Preserving relationships with former board members can be complicated, and the temptation to cut them off entirely is strong. But a sense of balance and inclusion can reduce feelings of meddling.
When board members have ended their tenures, their tenures should end.
That sounds painfully tautological, I know, but governance has a way of warping logic. Plenty of associations have had the experience of past volunteer leaders looking for ways to participate in the association’s work after the term ends. The enthusiasm is admirable, and nonprofitdom is acculturated to the notion of never turning away an enthusiastic volunteer. But often that participation involves dictating guidance to a governing body that can would like to handle its duties without extra unsolicited input from the people who used to be in charge.
All of which is to say that it’s not surprising that John Barnes felt the need to put his foot down and deliver a firm message to those ex-board members: Go away.
“I have seen a number of occasions where the past-president has not behaved well.”
In a blog post last week titled “Association Board Leaders: Move Gracefully Off the Scene,” Barnes, President of Barnes Association Consultants, exhorted former volunteer leaders to “stop. Move on. Your time is done. Let other leaders come to the fore… New leaders, younger leaders.” Such exes can be available to offer advice, of course—if they’re asked. But mainly he encourages them to “see a movie, read a book, or take a walk in the park.”
This is advice struck me as understandable, but a bit funereal—it’s the end of a board stint, not our last professional act before we shuffle off this mortal coil. And I do think former board members can play a valuable role (more on that in a moment). But I asked Barnes to clarify what he feels those leaders can do.
First off, he says, associations would do well to dispense with past-president roles or similar caretaker positions. “Once a president has completed their service, he/she can make themselves available to answer questions or offer advice as the new president needs or the situation warrants.” And the president doesn’t need a formal board seat to play that role.
Moreover, he adds, “I also have seen a number of occasions where the past-president has not behaved well and provided resistance to the president as they attempted to do their work and lead the board.” A board is very often a projection of the chair’s vision, and former chairs can often have a hard time seeing things through that lens. “Having [past presidents] sit on the board makes it more difficult for the board to move forward because the past president is present and people don’t want to suggest new changes if the past president’s feelings might be hurt,” he says.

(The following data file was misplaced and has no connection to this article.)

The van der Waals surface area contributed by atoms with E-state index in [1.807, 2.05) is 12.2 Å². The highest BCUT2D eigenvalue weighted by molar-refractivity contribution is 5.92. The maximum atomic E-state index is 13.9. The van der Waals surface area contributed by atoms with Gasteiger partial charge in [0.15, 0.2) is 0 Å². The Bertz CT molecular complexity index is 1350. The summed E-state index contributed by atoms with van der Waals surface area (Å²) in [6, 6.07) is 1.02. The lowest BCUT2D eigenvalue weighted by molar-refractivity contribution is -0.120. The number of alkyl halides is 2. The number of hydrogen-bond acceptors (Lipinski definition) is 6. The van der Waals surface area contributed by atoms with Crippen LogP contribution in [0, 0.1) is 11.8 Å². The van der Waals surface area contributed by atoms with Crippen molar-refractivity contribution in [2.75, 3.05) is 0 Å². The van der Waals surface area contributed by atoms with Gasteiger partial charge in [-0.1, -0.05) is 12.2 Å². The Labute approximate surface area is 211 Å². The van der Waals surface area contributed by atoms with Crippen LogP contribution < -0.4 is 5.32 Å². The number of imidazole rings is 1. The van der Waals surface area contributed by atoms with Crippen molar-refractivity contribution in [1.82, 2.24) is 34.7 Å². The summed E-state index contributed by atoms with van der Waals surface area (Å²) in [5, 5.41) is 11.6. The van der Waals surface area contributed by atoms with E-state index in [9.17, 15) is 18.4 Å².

But the same sense of vision that can make former leaders seem as if they’re interfering—even meddling—is the exact reason why you can’t cut them off entirely. In 2015 I wrote about the experience of Steve R. Smith, CAE, executive director of the American Academy of Hospice and Palliative Medicine, who received some blunt pushback from a former board member who was feeling neglected after he’d wrapped up his term.
The solution in AAHPM’s case was fairly straightforward: Former leaders didn’t so much want to work the association’s levers themselves so much as they wanted to know what leadership was doing, so Smith scheduled occasional informational calls with former past-presidents. And once informed, they’ve rarely felt moved to do anything that might qualify as interference.
Barnes agrees that former board members can play roles with the association beyond waiting on standby for consultation. “A really great role for past-presidents is to serve on a committee/task force for the association,” he says. “Having a balance of older leaders with new young leaders on a committee often improves the work product and provides a mentorship possibility.”
And he stresses that the urge to lead doesn’t have to end with that particular association. Former leaders, young and old, should consider leadership roles at other organizations—which, Barnes suggests, has a way of helping to support the one they just left. “I think [volunteering for another association] is often undervalued,” he says. “Having a former member leader volunteer at another association has the possibility of improving relationships and collaborations between organizations and spread positive news about your association.”
What do you do to keep former volunteer leaders involved—but perhaps not too involved—in your association’s work after their tenures are over? Share your experiences in the comments.